larger home; in fact, we really don’t need a home of our current size.
We use an awful lot of our space just for storage, so if we simply sold
off a lot of our unused stuff, we could easily move into a smaller home.
That move would save us money on insurance, property taxes, home
maintenance, and energy bills.
Cut out cable. We still have a cable television
service, something that I basically don’t use. Sarah watches a handful
of programs and the children watch a number of recorded PBS Kids shows,
but aside from that, it’s not used. We could easily ditch cable, stick
with Netflix, and save ourselves $50 a month.
Eliminate all of our magazine subscriptions. We
subscribe to five or six magazines, adding up to perhaps $100 a year.
Most of those magazines go unread, with only occasional browsing
happening in our living room during idle moments which could easily be
supplanted with web surfing.
These techniques would each cut a big chunk out of our annual
spending. All told, we’d save thousands per year with these changes,
which would bring our early retirement goal at least a couple of years
Can We Utilize Tax-Advantaged Accounts?For example, if we’re saving for retirement, does it make sense to
use 401(k)s or Roth IRAs? That’s a complicated question without an easy
First of all, you can tap into money that’s in a 401(k)
before a normal retirement age by taking SEPPs – Substantial Equal
Periodic Payments. In other words, you have to subscribe to a very
specific method of pulling money out in a series of very small payments
over a number of years, but if you do that, you can get the money out
before age 59 1/2 without a big tax penalty. This Forbes article explains things.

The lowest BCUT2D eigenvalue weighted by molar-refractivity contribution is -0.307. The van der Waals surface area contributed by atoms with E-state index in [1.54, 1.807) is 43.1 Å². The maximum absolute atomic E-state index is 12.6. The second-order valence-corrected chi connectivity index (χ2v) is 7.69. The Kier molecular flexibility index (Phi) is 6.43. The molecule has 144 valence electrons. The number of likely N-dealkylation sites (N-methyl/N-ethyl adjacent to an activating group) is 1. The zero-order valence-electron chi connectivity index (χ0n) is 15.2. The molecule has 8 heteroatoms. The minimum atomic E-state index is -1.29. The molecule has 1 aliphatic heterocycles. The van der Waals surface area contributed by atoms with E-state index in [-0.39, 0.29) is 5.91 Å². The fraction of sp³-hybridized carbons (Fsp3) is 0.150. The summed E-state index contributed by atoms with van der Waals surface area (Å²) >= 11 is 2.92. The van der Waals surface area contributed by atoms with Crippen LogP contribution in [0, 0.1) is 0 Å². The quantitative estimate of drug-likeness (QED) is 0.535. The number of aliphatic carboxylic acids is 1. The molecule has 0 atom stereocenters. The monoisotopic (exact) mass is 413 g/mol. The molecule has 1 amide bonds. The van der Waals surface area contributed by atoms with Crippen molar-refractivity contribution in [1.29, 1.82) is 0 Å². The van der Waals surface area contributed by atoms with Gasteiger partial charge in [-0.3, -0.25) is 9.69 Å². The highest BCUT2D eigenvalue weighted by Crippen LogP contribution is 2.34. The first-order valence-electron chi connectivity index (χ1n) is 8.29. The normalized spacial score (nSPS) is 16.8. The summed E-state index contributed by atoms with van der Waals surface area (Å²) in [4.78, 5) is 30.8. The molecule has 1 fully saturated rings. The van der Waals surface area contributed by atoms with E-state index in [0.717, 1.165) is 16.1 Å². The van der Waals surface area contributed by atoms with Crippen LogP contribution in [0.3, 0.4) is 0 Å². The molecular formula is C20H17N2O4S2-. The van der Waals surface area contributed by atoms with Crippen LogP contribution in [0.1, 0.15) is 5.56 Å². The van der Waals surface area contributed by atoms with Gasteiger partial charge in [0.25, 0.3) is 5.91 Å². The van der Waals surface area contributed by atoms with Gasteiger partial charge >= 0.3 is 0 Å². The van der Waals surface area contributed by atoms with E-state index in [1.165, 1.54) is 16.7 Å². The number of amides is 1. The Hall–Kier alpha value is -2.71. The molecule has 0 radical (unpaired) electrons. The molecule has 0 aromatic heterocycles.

So, you can do this, but should you do this?
The big benefit obviously is the tax benefit. If we save some of our
money in a 401(k), we don’t have to pay income taxes on it right now.
Instead, we pay it later on – theoretically, when we’re in early
retirement and thus our income taxes should be really, really low
But it’s not all roses. This isn’t an automatic decision.
For one, Sarah’s retirement plan does not offer investment options
anywhere near as good as the options offered by Vanguard. If you
compare similar investments, you’ll find that you’ll be paying 0.3% or
so more in expenses to use the options in her 401(k). Over the course
of twenty years, that difference eats up most of the tax advantage, at
least in my calculations.
There’s also the issue of whether something significant changes in our life, which I discuss a bit more below. If we choose not
to retire early, that money in the 401(k) essentially becomes strict
retirement savings. We can’t really use it for most other things
without a tax penalty. What that means is that by using a 401(k) for
retirement savings, we do lose some flexibility.
So, what are we doing? We’re balancing. We’re making very healthy
contributions to her retirement plan, but we’re saving far beyond that
in normal taxable investment accounts. When we do retire early, we’ll
use her retirement savings first during that period where we’ve had the